Never Again: Parents of children killed at bus stop lobby for legislation
Calls for change in school bus safety laws are loud and clear at the Indiana Statehouse, fueled by the tragic deaths of three children as they boarded their school bus in Fulton County in October.
On Monday, lawmakers took the first steps to create new laws to prevent future bus stop tragedies.
On hand for this important day were the parents of the three victims. Brittany and Shane Ingle spoke exclusively with Newscenter 16’s Tricia Sloma Monday.
“We don't want any other family to go through what we're going through,” Brittany said. “Nobody should have to bury a child, let alone three children.”
For Brittany and Shane, the gravity of their loss weighs heavily every day, but on this day, their focus is strong, like MAXSTRONG: a powerful word that remembers their three incredible children.
“MAXSTRONG is Mason, Alivia and Xzavier, and we're strong for them and they're strong for every other kid,” Shane said.
MAXSTRONG is also the informal name for Senate Bill #2, filed Monday in Indianapolis. The author is State Sen. Randy Head, R-Logansport.
“I feel good about it. You never know 100 percent. You can never predict with 100 percent accuracy in the legislature, but a lot of people are aware of this problem,” Head said. “The family is working very hard to keep this issue in the public eye so that we can get this bill passed and no other family will have to go through what they're going through right now.”
Senator Randy Head’s bill calls for:
- Curbside drop-offs and pickups on Indiana highways to prevent children from crossing the road.
- Tougher penalties for violators
- The ability for school districts to petition for slower speeds in school zones
Future amendments will likely include:
- An emphasis on school bus traffic rules at the Bureau of Motor Vehicles when renewing or getting a license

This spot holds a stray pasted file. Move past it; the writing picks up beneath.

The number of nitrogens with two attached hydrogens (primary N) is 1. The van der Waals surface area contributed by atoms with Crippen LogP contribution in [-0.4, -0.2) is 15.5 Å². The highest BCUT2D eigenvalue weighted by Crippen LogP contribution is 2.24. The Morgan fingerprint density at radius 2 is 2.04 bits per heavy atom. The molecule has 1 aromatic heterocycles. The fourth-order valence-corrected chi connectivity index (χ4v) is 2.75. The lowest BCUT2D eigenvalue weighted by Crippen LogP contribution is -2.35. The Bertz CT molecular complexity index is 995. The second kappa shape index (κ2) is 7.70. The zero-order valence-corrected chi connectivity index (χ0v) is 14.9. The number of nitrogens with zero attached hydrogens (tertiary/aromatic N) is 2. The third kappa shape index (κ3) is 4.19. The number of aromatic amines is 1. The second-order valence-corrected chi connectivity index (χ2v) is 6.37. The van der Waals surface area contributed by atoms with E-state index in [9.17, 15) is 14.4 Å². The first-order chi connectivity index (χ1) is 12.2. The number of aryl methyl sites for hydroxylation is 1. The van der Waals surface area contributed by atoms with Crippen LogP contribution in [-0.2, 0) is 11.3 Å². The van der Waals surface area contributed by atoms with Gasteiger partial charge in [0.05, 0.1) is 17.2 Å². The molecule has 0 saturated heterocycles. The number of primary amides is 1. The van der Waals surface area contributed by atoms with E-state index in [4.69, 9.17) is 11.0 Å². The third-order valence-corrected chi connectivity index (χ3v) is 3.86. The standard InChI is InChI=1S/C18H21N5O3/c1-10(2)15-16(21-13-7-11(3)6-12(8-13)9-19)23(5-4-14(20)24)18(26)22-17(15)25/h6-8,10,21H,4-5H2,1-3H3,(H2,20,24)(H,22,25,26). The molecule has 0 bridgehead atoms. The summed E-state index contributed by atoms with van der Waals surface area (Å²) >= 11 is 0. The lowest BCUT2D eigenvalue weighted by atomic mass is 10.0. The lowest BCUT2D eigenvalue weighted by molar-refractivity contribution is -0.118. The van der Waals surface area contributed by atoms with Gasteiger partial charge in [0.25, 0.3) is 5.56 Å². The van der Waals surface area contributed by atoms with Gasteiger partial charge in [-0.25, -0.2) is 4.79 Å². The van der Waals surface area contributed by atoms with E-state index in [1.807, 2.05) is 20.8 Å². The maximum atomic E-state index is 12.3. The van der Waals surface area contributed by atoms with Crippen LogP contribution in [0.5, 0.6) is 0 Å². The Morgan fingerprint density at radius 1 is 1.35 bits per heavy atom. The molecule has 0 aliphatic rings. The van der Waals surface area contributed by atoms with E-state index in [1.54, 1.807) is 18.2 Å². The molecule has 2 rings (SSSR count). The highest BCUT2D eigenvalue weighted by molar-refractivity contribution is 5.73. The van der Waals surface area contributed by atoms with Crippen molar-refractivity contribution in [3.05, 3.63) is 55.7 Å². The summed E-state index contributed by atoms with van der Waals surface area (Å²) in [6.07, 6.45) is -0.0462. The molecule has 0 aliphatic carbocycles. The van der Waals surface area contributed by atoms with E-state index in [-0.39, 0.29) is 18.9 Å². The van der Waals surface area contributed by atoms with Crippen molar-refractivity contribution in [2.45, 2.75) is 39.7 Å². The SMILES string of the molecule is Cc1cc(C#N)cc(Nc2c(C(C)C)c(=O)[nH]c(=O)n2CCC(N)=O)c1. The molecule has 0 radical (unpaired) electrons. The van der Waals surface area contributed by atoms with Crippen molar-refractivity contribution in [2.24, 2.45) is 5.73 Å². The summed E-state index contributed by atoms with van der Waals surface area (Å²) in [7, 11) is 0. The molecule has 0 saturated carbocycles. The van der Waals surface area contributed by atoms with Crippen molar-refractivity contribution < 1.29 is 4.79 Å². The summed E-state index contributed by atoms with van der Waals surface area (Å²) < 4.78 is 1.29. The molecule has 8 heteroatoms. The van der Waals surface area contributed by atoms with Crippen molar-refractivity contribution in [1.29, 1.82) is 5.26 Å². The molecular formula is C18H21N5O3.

- Stop arm cameras
Over in the House, Rep. Jim Pressel’s distracted driving bill also includes stop arm cameras. Law enforcement will be able to track down people who drive through the stop arms.
“The goal is not to raise revenue; that's the farthest thing from my mind and, I think, everybody else's mind,” Pressel said. “It's to get people to recognize that stop arm and to stop.”
From the Democrats, South Bend's B. Pat Bauer wants to prevent children from crossing any road to get to a school bus.
“I have a bill also, which I’m willing to come behind and work with anyone to get done,” Bauer said. “I think it's ridiculous. Not ridiculous, there's a worse word than that … to have kids cross the street to get to the bus. They should pick them up on the side that they're on.”
No matter what side of the aisle lawmakers are on, the Ingle family is eager to get this process started.
“We’ll be here for everything we need to be here for. We'll make a difference. I'm pretty sure we're going to make a difference, and that gives us hope. That gives us a reason to get out of bed and the reason to keep going,” Shane said.
“And our kids will always be remembered. That's even better,” Brittany added. “Our kids are saving other kids' lives. Because my kids were amazing and compassionate, especially my daughter, Alivia. Helping others was a big thing. Now we're going to be saving others.”
The bills filed Monday now go to committee, where they could see some changes. But they are still expected to receive strong bipartisan support.
If you would like to support these measures, just contact your local representative or senator. To find a local legislator's contact information, visit